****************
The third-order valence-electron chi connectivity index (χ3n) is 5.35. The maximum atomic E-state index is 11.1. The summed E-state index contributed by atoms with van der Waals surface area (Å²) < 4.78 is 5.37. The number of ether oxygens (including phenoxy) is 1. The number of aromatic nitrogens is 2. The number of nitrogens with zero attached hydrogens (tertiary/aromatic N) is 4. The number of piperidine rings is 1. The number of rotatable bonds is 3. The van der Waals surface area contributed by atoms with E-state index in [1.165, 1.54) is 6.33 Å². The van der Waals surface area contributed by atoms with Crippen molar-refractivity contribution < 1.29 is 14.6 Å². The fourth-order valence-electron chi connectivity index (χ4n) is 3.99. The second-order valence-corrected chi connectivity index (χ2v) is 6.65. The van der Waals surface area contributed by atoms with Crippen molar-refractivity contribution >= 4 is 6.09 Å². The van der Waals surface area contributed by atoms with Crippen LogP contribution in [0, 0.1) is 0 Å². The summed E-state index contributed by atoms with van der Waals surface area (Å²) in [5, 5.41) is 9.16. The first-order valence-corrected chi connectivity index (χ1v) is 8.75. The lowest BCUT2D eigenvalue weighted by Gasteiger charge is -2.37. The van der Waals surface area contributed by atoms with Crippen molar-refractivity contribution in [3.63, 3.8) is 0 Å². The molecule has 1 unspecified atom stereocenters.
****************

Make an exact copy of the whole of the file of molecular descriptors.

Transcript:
The third-order valence-electron chi connectivity index (χ3n) is 5.35. The maximum atomic E-state index is 11.1. The summed E-state index contributed by atoms with van der Waals surface area (Å²) < 4.78 is 5.37. The number of ether oxygens (including phenoxy) is 1. The number of aromatic nitrogens is 2. The number of nitrogens with zero attached hydrogens (tertiary/aromatic N) is 4. The number of piperidine rings is 1. The number of rotatable bonds is 3. The van der Waals surface area contributed by atoms with E-state index in [1.165, 1.54) is 6.33 Å². The van der Waals surface area contributed by atoms with Crippen molar-refractivity contribution < 1.29 is 14.6 Å². The fourth-order valence-electron chi connectivity index (χ4n) is 3.99. The second-order valence-corrected chi connectivity index (χ2v) is 6.65. The van der Waals surface area contributed by atoms with Crippen molar-refractivity contribution >= 4 is 6.09 Å². The van der Waals surface area contributed by atoms with Crippen LogP contribution in [0, 0.1) is 0 Å². The summed E-state index contributed by atoms with van der Waals surface area (Å²) in [5, 5.41) is 9.16. The first-order valence-corrected chi connectivity index (χ1v) is 8.75. The lowest BCUT2D eigenvalue weighted by Gasteiger charge is -2.37. The van der Waals surface area contributed by atoms with Crippen molar-refractivity contribution in [3.63, 3.8) is 0 Å². The molecule has 1 unspecified atom stereocenters.